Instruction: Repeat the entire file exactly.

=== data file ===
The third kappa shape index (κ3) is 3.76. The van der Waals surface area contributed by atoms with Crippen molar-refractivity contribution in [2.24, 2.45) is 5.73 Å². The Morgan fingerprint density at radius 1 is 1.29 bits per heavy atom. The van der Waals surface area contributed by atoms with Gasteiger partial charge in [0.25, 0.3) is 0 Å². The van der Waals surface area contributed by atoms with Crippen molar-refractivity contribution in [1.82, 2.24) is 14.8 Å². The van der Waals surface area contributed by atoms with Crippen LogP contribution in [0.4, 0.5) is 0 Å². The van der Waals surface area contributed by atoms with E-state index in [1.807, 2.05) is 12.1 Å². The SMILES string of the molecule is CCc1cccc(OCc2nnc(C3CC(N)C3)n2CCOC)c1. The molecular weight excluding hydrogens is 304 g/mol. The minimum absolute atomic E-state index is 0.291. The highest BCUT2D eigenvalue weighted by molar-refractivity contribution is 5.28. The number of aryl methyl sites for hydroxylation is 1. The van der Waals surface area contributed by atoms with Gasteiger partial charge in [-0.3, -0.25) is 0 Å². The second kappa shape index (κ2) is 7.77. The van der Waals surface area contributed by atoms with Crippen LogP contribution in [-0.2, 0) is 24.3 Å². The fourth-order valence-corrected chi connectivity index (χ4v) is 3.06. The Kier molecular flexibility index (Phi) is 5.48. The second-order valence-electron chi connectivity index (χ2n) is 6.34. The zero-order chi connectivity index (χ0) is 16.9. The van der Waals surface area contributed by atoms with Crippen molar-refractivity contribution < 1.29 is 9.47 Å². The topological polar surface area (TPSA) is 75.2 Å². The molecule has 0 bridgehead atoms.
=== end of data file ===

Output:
The third kappa shape index (κ3) is 3.76. The van der Waals surface area contributed by atoms with Crippen molar-refractivity contribution in [2.24, 2.45) is 5.73 Å². The Morgan fingerprint density at radius 1 is 1.29 bits per heavy atom. The van der Waals surface area contributed by atoms with Gasteiger partial charge in [0.25, 0.3) is 0 Å². The van der Waals surface area contributed by atoms with Crippen molar-refractivity contribution in [1.82, 2.24) is 14.8 Å². The van der Waals surface area contributed by atoms with Crippen LogP contribution in [0.4, 0.5) is 0 Å². The van der Waals surface area contributed by atoms with E-state index in [1.807, 2.05) is 12.1 Å². The SMILES string of the molecule is CCc1cccc(OCc2nnc(C3CC(N)C3)n2CCOC)c1. The molecular weight excluding hydrogens is 304 g/mol. The minimum absolute atomic E-state index is 0.291. The highest BCUT2D eigenvalue weighted by molar-refractivity contribution is 5.28. The number of aryl methyl sites for hydroxylation is 1. The van der Waals surface area contributed by atoms with Gasteiger partial charge in [-0.3, -0.25) is 0 Å². The second kappa shape index (κ2) is 7.77. The van der Waals surface area contributed by atoms with Crippen LogP contribution in [-0.2, 0) is 24.3 Å². The fourth-order valence-corrected chi connectivity index (χ4v) is 3.06. The Kier molecular flexibility index (Phi) is 5.48. The second-order valence-electron chi connectivity index (χ2n) is 6.34. The zero-order chi connectivity index (χ0) is 16.9. The van der Waals surface area contributed by atoms with Crippen molar-refractivity contribution < 1.29 is 9.47 Å². The topological polar surface area (TPSA) is 75.2 Å². The molecule has 0 bridgehead atoms.